Bracketology: Who won? ESPN’s Lunardi, CBS’ Palm, Fox’ Schwab or the Big Ten Network’s Katz

All four had 67 of 68 selections right. Yet a deep dive reveals the winner!

Months of extrapolating and prognosticating are behind them. ESPN’s Joe Lunardi, the and Big Ten Network’s Andy Katz, CBS’s Jerry Palm, and Fox’s Howie Schwab can sit back and enjoy the madness like millions of the rest of us. It begins tonight with the First-Four in Dayton.

Getting every selection right by team, seed number and region might almost be as difficult as having a perfect bracket through the seven round tournament. Misidentifying just one team, putting a selected team in the wrong region or heaven forbid incorrectly assigning a wrong seed number can produce an avalanche of errors. In other words, the quartet of bracketologists had little margin for error. 

Now, with the final bracket set in stone, let’s assess each of the experts’ picks and determine who won?

The four visible bracketologists – in broad stroke

Each forecaster picked 67 of the 68 teams in the field before 6pm Sunday when the NCAA released its March Madness field.

Whether by some heavenly coincidence or by employing congruent formulas, they were all wrong about the same team, TCU. The Horned Frogs did not make the cut. All four gentlemen projected TCU to make the tourney. This is where Howie Schwab differed from Lunardi, Katz, and Palm. The latter trio believed that TCU would make it and Belmont wouldn’t. Schwab thought TCU would go dancing and St. John’s wouldn’t. (Interestingly, Schwab is a St. John’s alum.)

Seeds #1 to #3

So let’s take a deeper dive into the seeding numbers to grade these experts further.

The four were all spot on about the eight schools seeded one and two. They were also right about three of the four teams seeded third. LSU, Texas Tech, and Houston.

But all four prognosticators slotted in Florida State as the fourth third seed when it ended up being Purdue.

Seed # 4

The NCAA committee picked Virginia Tech, Florida State, Kansas St., and Kansas as fourth seeds across the tournament landscape. Meanwhile, Katz was the clear winner here with three correct picks. Palm and Schwab followed with two correct picks and Lunardi had only one.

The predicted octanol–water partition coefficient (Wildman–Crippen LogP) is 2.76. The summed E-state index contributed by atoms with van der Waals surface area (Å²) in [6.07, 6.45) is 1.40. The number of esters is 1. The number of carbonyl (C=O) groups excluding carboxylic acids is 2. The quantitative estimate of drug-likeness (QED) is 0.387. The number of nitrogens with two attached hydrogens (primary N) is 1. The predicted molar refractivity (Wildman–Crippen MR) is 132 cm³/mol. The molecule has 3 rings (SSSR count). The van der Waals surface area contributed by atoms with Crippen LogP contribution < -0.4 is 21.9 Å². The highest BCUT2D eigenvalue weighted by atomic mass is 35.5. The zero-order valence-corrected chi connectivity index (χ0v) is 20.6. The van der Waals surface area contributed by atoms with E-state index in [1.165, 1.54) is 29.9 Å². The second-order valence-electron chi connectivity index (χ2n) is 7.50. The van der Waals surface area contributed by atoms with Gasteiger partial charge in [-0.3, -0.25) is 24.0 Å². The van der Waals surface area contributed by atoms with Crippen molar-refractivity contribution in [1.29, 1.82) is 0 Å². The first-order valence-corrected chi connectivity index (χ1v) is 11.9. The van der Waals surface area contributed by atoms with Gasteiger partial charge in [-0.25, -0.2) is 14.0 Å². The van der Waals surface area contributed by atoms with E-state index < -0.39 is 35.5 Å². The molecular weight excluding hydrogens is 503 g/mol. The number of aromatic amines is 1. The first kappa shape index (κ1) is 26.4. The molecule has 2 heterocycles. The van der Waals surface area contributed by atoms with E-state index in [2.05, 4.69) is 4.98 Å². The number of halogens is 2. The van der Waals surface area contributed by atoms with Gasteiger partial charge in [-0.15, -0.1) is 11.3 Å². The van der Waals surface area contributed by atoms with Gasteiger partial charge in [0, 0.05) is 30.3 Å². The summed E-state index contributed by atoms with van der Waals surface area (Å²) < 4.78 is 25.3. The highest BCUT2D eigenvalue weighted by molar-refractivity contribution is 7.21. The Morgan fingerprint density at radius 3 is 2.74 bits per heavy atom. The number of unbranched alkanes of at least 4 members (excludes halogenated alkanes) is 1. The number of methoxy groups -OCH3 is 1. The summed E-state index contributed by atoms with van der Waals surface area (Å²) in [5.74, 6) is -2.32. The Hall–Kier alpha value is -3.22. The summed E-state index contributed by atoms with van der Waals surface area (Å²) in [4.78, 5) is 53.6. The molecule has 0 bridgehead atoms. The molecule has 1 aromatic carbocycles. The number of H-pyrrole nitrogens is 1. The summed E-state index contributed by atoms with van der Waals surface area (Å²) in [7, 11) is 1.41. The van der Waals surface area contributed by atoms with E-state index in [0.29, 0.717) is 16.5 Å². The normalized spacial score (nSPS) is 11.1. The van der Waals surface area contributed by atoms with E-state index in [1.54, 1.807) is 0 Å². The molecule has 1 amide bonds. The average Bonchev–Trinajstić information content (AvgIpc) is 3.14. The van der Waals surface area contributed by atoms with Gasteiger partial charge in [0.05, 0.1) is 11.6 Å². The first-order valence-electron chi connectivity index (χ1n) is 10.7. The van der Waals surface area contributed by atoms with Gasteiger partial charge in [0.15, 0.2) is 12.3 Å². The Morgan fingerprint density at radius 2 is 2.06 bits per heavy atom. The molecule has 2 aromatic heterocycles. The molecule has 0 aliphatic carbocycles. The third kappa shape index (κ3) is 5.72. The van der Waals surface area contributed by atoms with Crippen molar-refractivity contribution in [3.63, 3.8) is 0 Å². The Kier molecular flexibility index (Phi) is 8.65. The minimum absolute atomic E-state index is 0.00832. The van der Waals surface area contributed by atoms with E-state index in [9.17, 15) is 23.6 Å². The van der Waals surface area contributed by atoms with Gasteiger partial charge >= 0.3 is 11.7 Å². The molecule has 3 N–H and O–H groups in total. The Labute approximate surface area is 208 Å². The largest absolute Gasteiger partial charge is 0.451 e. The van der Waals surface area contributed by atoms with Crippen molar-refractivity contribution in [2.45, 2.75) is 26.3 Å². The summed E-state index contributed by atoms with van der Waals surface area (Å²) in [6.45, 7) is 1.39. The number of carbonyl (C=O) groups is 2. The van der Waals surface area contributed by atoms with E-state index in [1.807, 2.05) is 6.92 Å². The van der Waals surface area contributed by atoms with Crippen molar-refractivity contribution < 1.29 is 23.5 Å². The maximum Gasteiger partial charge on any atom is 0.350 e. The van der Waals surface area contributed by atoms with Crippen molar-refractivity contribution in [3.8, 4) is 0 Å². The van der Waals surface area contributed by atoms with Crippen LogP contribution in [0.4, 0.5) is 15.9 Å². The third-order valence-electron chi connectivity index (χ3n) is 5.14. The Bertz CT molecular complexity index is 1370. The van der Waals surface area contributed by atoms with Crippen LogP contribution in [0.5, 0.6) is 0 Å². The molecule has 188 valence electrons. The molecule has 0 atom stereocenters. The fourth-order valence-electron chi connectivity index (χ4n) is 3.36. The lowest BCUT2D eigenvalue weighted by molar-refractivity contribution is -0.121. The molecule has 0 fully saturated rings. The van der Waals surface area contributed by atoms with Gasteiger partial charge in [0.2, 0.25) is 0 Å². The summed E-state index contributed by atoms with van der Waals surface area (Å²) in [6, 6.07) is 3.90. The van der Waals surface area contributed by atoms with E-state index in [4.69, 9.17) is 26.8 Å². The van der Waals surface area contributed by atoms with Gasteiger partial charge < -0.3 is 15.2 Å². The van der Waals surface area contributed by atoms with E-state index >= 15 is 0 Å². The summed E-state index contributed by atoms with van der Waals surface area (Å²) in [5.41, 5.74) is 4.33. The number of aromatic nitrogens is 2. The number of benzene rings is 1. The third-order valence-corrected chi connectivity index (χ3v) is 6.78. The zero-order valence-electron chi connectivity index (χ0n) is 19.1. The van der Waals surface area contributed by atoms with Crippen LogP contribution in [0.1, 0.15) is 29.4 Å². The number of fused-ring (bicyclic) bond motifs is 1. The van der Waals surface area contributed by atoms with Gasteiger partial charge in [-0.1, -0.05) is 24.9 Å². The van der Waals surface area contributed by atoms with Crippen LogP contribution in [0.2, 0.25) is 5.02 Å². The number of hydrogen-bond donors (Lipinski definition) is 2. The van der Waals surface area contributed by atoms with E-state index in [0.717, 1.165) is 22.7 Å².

Number of four seed teams picked correctly (out of 4):

  • Andy Katz: 3
  • Jerry Palm: 2
  • Howie Schwab: 2
  • Joe Lunardi: 1

Seed # 5

Looking at the five seeds, Katz, Palm, and Schwab all predicted two teams correctly, while Lunardi didn’t correctly predict any.

Number of five seed teams picked correctly (out of 4):

  • Andy Katz: 2
  • Jerry Palm: 2
  • Howie Schwab: 2
  • Joe Lunardi: 0

Let’s now look at the bubble teams, the schools that just barely squeaked their way into the First Four. Lunardi and Schwab did the best job, picking six bubble teams correctly. Katz and Palm were closely behind with five correct picks.

Number of First-Four teams picked correctly (out of 8):

  • Joe Lunardi: 6
  • Howie Schwab: 6
  • Andy Katz: 5
  • Jerry Palm: 5

I also studied the accuracy of the analysts by a measure of their geographic projections; in other words, placing the right teams in the eventual regions they were assigned.

 Number of teams placed in the correct region:

 #1 seeds (out of 4)

  • Joe Lunardi: 4
  • Andy Katz: 4
  • Jerry Palm: 4
  • Howie Schwab: 2

#2 seeds (out of 4)

  • Joe Lunardi: 2
  • Jerry Palm: 2
  • Howie Schwab: 1
  • Andy Katz: 0

It is also important to note that the system I used to assess the analysts is by no means scientific or perfect. So, grading one higher than the other can strike a reader as being somewhat harsh. To be polite, let’s simply say that committee members didn’t completely concur with all the bracketologists.

The winner in my humble opinion:

Still, it is only natural to name a winner, at least as it pertains to the unscientific criteria I developed.

Overall, it appears that CBS’ Jerry Palm was most consistent with his picks when compared to the other three. In each category I evaluated, Palm was able to consistently make multiple correct picks and he seemed to have the best grasp on the tournament committee’s thought process.

All four experts strove for perfection and produced excellence.

Let’s tip-off the games. Enjoy March Madness. It’s here! Tonight!

Bracket final Version:


































Trevor Kriley

Trevor Kriley is a graduate student in the Television, Radio, and Film program at the Newhouse School of Syracuse University. In the future, he hopes to write stories on college basketball and more

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